Academy Dashboard Forum Academy Academy Lesson Suggestions Brass and woodwind Reply To: Brass and woodwind

#80147
Derek Nellis
Participant

    Hi Nick!

    I've actually been doing a lot of mixing horns, particularly with my band that has 4 horns: Trumpet, Alto, Tenor, Trombone. I totally agree that info on mixing horns is much more sparse than with other instruments, but I've learned a few things so far.

    For EQ, I generally put a shallow low cut below bottom of the register (in case they want to go there), and then do some reductive stuff on very resonant areas of the horn.  The tricky part with this is that every player has a different sound/tone/timbre (especially considering mouthpiece differences), so these resonances can vary from player-to-player.  Sometimes you won't have to do much with EQ, and in general I'd say go easy, since you don't want to butcher the sound they've worked so hard to develop over the years.

    Outside of that, I find approaching a horn section as a single entity works really well.  I have all the individual tracks sending to FX tracks (so I can level balance the sends separately), and all the balanced horn and aux tracks get routed to a horn bus that I can THEN do some real EQ shaping on to match the rest of the tune.  This seems to keep a good balance between keeping the integrity of individual instrument sound and blending with everything else.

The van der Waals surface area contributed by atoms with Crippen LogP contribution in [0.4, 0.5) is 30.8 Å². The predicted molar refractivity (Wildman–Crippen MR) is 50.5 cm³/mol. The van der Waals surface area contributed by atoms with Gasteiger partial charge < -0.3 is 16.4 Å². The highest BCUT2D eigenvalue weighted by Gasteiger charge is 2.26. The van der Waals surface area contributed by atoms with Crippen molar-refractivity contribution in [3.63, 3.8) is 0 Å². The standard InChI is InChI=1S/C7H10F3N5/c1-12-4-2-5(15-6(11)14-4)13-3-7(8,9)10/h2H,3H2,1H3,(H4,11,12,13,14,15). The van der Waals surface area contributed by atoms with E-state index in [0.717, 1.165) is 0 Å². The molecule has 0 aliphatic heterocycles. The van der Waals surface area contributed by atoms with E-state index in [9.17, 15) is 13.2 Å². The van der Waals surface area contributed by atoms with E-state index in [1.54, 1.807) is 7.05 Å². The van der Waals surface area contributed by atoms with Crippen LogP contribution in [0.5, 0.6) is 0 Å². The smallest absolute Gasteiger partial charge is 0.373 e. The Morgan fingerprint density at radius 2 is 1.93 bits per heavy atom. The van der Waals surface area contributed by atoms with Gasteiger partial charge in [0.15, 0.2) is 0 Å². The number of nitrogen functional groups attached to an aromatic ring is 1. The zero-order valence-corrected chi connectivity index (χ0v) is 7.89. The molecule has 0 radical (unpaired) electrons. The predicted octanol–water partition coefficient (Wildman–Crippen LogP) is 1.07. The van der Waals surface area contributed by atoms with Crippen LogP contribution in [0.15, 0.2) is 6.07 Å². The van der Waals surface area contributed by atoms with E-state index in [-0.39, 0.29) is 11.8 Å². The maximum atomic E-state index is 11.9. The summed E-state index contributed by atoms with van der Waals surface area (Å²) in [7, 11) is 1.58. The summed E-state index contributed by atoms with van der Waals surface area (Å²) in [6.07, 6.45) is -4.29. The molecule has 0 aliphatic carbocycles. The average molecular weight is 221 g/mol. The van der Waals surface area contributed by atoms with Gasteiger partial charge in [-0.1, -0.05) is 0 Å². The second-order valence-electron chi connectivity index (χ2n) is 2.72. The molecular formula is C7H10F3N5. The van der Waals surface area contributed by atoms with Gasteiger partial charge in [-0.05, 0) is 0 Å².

As for using samples, I can't say I've tried to make it actually work, but I've worked with it and can say that they tend to clash in a not-so-pleasant way.  Basically, it really brings out the fact that some of the horns are sampled, which could be distracting, but if you can make it work then more power to ya!  If anything, I'd suggest just doing multiple takes so you have a "section" of real horns.

    Lastly, it can be hard to get horns to sound like a cohesive "horn section" when recorded separately as apposed to live recording a whole horn section together at once.  Lining up the tracks helps (of course), but the subtleties in timing/feel can be pretty tedious and hard to line up.  I've found that a good deal of parallel processing can help with a cohesive sound, as well as mask subtle differences in articulation, leading to a fatter horn section sound.

    Hope this gives you some direction, I'm still learning too!